Over 300 Texas college students from all over the state rallied around Democratic elected officials and candidates with the central message “A better Texas is possible” at the 2022 Texas College Democratic Convention on Saturday, April 2 at the University of Houston in Houston, Texas.
Other themes heard throughout the day were the importance of grassroots organizing, knocking on doors, fundraising in elections, registering voters, and keeping hope alive. With runoff, county, and midterm elections occurring in the next few months, speakers also emphasized the importance of the college-aged voting bloc.
Former Texas College Democrats President J.J. Martinez opened the rally honoring the indigenous land the University of Houston sits on, showing solidarity with Ukraine and commemorating former U.S. Senator Barbara Jordan.
“She asked two questions: she said who will speak for America? And who will speak for the common good,” Martinez said. “My friends today in this city that she represented all those years ago, in this state, and in the country we are asked the same question. Who is going to stand up for Texas? Today I’m asking all of you to answer that question as the good book says: Here I am, send me.”
Texas gubernatorial candidate Beto O’Rourke and other Democratic leaders also spoke about an array of issues including expanding Medicaid, the state anti-choice bill Senate Bill 8, increasing the wage for public educators, the failing electric grid, voter suppression bills impacting elections, and Abbott’s attack on transgender children and their families.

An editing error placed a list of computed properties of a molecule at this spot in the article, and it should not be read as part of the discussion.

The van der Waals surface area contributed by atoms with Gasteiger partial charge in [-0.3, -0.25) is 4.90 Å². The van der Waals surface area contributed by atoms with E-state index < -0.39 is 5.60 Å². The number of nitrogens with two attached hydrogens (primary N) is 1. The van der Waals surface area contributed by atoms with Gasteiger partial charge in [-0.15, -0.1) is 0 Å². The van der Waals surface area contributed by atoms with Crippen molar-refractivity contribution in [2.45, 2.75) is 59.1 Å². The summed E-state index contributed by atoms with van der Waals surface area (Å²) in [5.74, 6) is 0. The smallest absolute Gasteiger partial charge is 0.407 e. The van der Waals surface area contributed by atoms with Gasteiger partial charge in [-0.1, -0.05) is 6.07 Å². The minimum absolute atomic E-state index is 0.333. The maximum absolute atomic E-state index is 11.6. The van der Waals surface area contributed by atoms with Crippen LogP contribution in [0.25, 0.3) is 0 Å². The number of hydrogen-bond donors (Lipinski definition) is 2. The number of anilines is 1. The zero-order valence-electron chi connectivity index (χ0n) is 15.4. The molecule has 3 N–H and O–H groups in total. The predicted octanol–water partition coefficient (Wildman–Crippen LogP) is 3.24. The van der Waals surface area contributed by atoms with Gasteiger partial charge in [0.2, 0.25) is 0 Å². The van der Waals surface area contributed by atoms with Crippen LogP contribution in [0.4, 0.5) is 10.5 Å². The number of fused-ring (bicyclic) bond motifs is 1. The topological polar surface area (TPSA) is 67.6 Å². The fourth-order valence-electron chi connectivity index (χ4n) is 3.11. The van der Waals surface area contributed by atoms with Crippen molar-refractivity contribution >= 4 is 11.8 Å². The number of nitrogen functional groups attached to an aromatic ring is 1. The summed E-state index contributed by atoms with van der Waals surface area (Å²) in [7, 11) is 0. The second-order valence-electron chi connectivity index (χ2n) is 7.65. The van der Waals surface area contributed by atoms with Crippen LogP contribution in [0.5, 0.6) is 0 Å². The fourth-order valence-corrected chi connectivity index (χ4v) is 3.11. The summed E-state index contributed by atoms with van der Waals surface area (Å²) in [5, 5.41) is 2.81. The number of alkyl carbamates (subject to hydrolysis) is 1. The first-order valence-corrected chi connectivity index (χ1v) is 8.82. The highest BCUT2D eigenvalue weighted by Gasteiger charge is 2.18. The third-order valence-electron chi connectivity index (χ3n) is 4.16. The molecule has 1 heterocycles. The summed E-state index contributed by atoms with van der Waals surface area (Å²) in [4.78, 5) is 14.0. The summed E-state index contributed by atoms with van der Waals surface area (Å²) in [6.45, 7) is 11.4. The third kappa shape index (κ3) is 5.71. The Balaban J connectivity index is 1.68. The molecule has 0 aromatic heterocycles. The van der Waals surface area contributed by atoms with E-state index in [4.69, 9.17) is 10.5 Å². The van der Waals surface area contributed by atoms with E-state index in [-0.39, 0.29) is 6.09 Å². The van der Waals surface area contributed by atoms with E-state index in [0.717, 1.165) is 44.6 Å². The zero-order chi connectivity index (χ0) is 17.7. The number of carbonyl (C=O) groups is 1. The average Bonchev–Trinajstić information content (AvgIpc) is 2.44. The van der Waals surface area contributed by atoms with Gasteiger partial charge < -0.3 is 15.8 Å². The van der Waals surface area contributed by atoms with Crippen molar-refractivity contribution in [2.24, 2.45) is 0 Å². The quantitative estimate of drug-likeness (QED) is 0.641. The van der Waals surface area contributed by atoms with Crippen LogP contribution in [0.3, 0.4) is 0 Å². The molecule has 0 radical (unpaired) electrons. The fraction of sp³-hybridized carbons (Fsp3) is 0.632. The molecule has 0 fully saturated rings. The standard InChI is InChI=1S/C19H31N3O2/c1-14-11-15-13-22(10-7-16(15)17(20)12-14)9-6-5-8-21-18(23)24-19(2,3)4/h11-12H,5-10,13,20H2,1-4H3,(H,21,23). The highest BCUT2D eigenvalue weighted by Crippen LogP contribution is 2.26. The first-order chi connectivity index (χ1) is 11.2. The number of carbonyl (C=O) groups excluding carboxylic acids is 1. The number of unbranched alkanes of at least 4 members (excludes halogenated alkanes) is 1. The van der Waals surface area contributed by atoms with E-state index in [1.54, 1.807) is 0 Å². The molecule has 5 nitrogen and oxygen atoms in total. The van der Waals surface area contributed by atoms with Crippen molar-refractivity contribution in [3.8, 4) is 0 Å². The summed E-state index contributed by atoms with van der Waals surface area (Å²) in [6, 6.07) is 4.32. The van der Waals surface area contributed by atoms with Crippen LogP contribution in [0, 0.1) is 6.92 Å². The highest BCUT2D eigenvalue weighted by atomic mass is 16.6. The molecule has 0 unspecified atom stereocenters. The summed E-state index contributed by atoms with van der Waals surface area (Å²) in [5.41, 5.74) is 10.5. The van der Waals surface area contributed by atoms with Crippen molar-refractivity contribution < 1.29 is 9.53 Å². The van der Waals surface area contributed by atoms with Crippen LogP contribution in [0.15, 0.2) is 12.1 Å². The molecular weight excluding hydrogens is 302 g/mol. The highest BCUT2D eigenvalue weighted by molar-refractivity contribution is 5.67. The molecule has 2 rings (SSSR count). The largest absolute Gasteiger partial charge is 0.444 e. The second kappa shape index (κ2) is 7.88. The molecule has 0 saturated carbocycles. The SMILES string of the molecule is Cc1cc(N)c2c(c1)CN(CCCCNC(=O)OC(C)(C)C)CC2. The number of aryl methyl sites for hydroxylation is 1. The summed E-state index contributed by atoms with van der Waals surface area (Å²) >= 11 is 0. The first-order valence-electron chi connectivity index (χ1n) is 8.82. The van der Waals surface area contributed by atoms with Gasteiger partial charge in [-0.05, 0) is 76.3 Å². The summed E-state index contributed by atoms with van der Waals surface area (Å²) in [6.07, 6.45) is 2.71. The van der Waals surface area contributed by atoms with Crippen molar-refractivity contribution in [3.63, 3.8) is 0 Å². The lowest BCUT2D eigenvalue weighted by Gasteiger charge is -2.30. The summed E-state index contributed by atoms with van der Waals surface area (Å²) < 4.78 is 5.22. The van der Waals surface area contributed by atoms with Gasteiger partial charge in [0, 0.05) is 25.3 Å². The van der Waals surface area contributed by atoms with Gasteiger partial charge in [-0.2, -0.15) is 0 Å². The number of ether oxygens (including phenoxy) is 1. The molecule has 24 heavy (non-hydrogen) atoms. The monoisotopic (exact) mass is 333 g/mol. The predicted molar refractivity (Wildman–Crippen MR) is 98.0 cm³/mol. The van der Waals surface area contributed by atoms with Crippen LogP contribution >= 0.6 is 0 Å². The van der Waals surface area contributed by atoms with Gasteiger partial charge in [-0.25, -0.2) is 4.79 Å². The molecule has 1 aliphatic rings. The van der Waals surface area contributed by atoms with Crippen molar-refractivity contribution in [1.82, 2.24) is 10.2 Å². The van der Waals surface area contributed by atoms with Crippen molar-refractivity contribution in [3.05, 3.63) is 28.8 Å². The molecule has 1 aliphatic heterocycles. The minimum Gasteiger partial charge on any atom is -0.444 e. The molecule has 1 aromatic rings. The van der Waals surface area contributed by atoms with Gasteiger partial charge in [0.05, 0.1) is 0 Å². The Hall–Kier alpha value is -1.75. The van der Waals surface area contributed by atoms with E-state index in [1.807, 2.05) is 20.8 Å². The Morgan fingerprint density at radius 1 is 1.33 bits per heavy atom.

“We got to get past the corruption, the incompetence in the man who holds the highest position of public trust right now,” O’Rourke said. “The person in the highest position of power who can’t keep the power on when we need it. When the temperature drops and people are literally freezing to death in their homes. We’re going to replace cruelty with compassion, incompetence with kindness, and this corruption with empathy that ensures we deliver for each and every Texan.”
Additionally, U.S. Congressmember Sheila Jackson Lee started her speech commemorating the anniversary of Dr. Martin Luther King Jr.’s death on April 4 while also encouraging young voters to walk in his path and become drum majors for change.
“Losing the state legislature, losing the United States Congress, losing the majority in the Senate, is not an option, losing the governorship in Texas is not an option,” Lee said. “And I believe if you embed that in your very DNA we will have the largest massive turnout in the state.”
Texas Lt. Governor candidate Mike Collier, who is endorsed by the state’s College Democrats organization and has a runoff election against state representative Michelle Beckley on May 24, said he isn’t afraid to engage Republicans and told a story about his recent experience at a Texas cattle auction.